¶ 2 Because this is an administrative law case, we directly review the decision of the Board and not the decision of the circuit court. See Kramarski v. Board of Trustees of the Village of Orland Park Police Pension Fund, 402 Ill.App.3d 1040, 1046 (2010). Here, the Board held a hearing, which resulted in the following evidence.

         ¶ 3 The District hired Naden in 1998 as a part-time, or "paid-on-call, " firefighter and emergency medical technician (EMT). In 2000, Naden completed training to be a paramedic at Waubonsee Community College; the District paid for her schooling. In 2001, she was promoted to part-time lieutenant. Due to regional population growth and a corresponding increase in call volume, in 2006 the District transitioned from a part-time staff to a full-time force of roughly 30 firefighters. The District's full-time firefighters were split into three teams, or shifts, with each team working a 24-hour shift every third day. Each shift had a lieutenant. There were only three female full-time firefighters in the District. Naden was one of the first applicants hired back as a full-time firefighter/paramedic in 2006. She was not permitted to keep any rank upon being rehired. However, Naden successfully tested for a full-time lieutenant's position in 2012 and was promoted to full-time lieutenant in February 2013.

         ¶ 4 In her testimony before the Board, Naden stated that she had been subjected to intense criticism, ridicule, and sexual harassment by her male coworkers-both her subordinates and her superiors-over many years. According to Naden, she had "crying spells" and "anxiety attacks" at work, and she "continually fe[lt] sick to [her] stomach."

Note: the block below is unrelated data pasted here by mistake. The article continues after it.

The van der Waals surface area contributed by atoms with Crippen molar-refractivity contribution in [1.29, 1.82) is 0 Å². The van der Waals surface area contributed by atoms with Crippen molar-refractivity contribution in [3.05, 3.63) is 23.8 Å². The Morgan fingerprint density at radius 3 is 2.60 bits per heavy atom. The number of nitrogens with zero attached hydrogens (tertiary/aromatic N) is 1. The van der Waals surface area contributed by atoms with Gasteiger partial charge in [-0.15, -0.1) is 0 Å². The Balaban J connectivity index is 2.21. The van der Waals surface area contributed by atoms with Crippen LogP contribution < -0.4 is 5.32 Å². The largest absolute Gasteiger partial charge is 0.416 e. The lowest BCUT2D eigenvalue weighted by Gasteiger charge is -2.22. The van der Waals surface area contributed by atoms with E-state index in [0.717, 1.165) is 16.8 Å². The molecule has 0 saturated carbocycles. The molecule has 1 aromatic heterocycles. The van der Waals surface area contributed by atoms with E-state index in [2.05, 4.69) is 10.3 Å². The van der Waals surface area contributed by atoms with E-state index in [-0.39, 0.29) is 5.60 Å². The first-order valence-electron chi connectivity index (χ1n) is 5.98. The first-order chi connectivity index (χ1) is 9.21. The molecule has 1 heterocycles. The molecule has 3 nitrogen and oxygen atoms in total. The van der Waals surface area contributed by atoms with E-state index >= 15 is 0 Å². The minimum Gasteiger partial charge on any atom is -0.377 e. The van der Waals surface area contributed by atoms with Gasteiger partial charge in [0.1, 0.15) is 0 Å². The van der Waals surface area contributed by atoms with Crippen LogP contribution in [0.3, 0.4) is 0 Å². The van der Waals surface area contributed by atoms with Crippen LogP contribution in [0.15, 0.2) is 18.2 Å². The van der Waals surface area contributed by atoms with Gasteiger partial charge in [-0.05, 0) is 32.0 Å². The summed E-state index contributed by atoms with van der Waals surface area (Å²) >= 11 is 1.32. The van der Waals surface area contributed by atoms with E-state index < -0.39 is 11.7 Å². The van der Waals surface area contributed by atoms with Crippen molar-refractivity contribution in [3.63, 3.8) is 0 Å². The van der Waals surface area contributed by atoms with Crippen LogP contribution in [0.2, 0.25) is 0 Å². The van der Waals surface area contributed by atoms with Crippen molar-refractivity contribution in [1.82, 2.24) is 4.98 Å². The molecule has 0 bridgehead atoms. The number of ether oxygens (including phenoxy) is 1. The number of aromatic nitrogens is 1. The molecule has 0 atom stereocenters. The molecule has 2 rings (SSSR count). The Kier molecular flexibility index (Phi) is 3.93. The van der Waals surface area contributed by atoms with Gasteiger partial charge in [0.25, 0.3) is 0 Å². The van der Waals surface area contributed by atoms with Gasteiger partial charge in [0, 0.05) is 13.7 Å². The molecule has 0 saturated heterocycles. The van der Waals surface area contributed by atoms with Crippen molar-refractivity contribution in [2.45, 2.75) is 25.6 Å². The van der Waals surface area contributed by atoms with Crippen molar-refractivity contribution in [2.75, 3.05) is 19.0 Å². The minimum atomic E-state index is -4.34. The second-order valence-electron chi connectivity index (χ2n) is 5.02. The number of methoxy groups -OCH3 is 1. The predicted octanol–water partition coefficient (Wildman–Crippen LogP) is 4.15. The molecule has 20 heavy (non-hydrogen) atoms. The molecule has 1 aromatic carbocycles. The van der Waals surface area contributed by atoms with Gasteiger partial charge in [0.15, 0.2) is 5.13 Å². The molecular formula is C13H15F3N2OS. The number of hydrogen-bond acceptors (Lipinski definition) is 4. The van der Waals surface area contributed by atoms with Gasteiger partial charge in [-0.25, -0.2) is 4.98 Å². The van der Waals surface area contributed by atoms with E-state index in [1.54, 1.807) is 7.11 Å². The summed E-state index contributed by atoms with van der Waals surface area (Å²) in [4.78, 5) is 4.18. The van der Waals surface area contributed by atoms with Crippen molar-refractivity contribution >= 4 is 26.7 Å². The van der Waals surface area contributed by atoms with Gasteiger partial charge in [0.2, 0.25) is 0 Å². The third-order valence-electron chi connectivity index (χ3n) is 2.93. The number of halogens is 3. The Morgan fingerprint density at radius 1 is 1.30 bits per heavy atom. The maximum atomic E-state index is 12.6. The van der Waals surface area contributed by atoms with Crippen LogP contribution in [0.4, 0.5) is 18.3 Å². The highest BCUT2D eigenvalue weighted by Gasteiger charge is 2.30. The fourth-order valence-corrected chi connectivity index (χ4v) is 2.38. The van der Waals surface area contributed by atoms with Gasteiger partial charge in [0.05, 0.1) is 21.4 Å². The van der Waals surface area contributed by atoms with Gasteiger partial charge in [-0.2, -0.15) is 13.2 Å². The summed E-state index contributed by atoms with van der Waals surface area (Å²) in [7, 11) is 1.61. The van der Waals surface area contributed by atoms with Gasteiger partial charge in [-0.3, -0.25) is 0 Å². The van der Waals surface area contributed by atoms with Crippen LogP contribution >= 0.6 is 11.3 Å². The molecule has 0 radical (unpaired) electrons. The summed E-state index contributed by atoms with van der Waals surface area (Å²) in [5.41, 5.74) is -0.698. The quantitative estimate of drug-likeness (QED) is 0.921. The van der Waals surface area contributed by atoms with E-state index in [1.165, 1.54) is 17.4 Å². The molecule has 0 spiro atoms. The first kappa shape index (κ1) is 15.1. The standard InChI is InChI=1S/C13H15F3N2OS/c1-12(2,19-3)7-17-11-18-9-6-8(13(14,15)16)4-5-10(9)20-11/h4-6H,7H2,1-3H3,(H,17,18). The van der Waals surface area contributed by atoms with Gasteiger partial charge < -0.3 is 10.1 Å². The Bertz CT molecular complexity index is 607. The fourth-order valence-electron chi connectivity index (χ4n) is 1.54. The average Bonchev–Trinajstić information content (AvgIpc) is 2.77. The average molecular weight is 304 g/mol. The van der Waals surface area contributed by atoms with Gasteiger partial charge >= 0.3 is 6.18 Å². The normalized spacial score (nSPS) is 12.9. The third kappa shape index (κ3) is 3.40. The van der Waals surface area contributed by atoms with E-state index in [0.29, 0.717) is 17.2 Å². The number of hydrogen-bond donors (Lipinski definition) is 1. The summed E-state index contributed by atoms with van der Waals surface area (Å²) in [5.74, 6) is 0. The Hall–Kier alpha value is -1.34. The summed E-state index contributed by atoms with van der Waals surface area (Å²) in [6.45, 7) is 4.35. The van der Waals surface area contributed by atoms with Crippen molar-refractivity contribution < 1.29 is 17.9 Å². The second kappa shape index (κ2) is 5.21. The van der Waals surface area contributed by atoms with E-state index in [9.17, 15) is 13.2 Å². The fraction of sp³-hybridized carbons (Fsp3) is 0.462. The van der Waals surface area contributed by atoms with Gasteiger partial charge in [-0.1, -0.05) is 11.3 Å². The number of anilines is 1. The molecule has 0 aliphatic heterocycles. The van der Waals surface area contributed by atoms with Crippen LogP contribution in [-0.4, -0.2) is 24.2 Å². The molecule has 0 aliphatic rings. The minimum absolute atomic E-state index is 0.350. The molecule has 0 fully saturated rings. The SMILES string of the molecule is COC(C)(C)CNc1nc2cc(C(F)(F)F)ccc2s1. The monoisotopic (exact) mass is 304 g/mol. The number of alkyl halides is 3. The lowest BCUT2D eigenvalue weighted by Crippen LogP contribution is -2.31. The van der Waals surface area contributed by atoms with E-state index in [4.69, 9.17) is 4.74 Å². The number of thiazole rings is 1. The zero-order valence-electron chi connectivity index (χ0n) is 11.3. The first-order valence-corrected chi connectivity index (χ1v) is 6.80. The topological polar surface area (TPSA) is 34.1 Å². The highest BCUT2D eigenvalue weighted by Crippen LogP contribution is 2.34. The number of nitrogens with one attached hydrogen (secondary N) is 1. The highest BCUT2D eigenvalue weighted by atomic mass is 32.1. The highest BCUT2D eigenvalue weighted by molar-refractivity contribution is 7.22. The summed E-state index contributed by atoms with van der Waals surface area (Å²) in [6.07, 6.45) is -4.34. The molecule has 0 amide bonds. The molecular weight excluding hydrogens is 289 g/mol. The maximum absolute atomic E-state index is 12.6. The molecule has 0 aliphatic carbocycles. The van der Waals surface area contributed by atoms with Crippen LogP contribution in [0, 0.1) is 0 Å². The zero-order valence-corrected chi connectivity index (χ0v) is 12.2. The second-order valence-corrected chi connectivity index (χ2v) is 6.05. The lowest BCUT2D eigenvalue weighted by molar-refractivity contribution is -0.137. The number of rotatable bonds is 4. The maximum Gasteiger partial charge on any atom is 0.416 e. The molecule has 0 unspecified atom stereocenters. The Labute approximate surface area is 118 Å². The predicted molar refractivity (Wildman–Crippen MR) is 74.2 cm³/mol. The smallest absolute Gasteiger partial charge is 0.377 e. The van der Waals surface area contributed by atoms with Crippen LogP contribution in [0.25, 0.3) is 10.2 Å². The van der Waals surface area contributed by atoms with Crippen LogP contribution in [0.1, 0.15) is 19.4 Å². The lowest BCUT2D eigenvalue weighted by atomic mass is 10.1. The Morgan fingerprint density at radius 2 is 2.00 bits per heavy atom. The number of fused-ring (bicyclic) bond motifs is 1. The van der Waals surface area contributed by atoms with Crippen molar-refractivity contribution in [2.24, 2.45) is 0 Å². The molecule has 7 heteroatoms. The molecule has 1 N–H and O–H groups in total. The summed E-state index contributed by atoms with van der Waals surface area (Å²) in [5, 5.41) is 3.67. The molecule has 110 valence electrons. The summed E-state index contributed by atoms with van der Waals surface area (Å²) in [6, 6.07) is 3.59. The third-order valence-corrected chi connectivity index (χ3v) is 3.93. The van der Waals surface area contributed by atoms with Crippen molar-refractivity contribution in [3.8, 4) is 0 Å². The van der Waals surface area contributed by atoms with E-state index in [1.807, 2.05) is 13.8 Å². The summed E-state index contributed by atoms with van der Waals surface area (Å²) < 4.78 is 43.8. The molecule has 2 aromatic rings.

¶ 5 On March 10, 2014, Naden sought treatment from her primary care physician for panic attacks. Naden's physician assessed her panic attacks and prescribed medication for anxiety and depression. Naden continued to work regular shifts for the District until March 31, 2014. On April 2, 2014, Naden sent an e-mail to then-District Chief Martin Kunkel and requested a leave of absence from the District, citing her anxiety and her treatment by her coworkers. The District granted Naden 12 unpaid workweeks of leave under the Family and Medical Leave Act of 1993 (FMLA). See 29 U.S.C. § 2612(a)(1)(D) (2012). However, in conjunction with her leave, the District asked Naden to submit a written complaint regarding her allegations of sexual harassment. Naden prepared a 16-page single-spaced report and submitted it to the District on April 8, 2014. Naden's report described dozens of alleged incidents of workplace harassment since 2006. Many of the incidents described harassment by then-Lieutenant Brendan Moran (now a battalion chief) and firefighters Jason Nichols and Mike Warner.